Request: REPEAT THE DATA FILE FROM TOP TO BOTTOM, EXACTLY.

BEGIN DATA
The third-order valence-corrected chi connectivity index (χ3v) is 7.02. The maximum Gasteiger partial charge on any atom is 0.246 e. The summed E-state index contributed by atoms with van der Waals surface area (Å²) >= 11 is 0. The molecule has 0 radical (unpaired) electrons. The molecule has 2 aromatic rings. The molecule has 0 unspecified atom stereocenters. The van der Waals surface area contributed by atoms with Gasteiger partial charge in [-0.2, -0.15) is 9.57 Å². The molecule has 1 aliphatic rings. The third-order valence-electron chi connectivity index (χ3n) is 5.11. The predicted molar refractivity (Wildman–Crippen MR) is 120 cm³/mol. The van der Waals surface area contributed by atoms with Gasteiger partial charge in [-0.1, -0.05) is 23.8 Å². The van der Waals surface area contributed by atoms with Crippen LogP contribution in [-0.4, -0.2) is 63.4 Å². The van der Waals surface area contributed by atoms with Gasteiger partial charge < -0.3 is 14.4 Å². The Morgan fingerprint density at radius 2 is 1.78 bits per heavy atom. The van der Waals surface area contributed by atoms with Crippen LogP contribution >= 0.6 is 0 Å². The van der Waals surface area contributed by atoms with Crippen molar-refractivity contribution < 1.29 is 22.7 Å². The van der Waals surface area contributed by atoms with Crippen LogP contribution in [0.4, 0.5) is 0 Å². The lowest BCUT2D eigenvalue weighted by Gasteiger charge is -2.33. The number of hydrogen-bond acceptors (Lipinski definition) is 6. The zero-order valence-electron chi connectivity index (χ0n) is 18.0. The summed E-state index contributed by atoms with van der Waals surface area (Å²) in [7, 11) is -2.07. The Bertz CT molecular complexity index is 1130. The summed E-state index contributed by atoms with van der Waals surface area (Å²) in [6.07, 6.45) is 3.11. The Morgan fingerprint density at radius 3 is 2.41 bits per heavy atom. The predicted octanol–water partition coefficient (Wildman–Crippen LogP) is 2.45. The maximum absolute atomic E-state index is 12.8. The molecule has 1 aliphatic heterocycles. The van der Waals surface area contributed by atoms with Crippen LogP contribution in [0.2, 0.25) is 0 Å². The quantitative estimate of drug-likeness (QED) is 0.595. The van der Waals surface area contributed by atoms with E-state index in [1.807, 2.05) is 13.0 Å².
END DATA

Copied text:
The third-order valence-corrected chi connectivity index (χ3v) is 7.02. The maximum Gasteiger partial charge on any atom is 0.246 e. The summed E-state index contributed by atoms with van der Waals surface area (Å²) >= 11 is 0. The molecule has 0 radical (unpaired) electrons. The molecule has 2 aromatic rings. The molecule has 0 unspecified atom stereocenters. The van der Waals surface area contributed by atoms with Gasteiger partial charge in [-0.2, -0.15) is 9.57 Å². The molecule has 1 aliphatic rings. The third-order valence-electron chi connectivity index (χ3n) is 5.11. The predicted molar refractivity (Wildman–Crippen MR) is 120 cm³/mol. The van der Waals surface area contributed by atoms with Gasteiger partial charge in [-0.1, -0.05) is 23.8 Å². The van der Waals surface area contributed by atoms with Crippen LogP contribution in [-0.4, -0.2) is 63.4 Å². The van der Waals surface area contributed by atoms with Gasteiger partial charge < -0.3 is 14.4 Å². The Morgan fingerprint density at radius 2 is 1.78 bits per heavy atom. The van der Waals surface area contributed by atoms with Crippen LogP contribution >= 0.6 is 0 Å². The van der Waals surface area contributed by atoms with Crippen molar-refractivity contribution < 1.29 is 22.7 Å². The van der Waals surface area contributed by atoms with Crippen LogP contribution in [0.4, 0.5) is 0 Å². The lowest BCUT2D eigenvalue weighted by Gasteiger charge is -2.33. The number of hydrogen-bond acceptors (Lipinski definition) is 6. The zero-order valence-electron chi connectivity index (χ0n) is 18.0. The summed E-state index contributed by atoms with van der Waals surface area (Å²) in [7, 11) is -2.07. The Bertz CT molecular complexity index is 1130. The summed E-state index contributed by atoms with van der Waals surface area (Å²) in [6.07, 6.45) is 3.11. The Morgan fingerprint density at radius 3 is 2.41 bits per heavy atom. The predicted octanol–water partition coefficient (Wildman–Crippen LogP) is 2.45. The maximum absolute atomic E-state index is 12.8. The molecule has 1 aliphatic heterocycles. The van der Waals surface area contributed by atoms with Crippen LogP contribution in [0.2, 0.25) is 0 Å². The quantitative estimate of drug-likeness (QED) is 0.595. The van der Waals surface area contributed by atoms with E-state index in [1.807, 2.05) is 13.0 Å².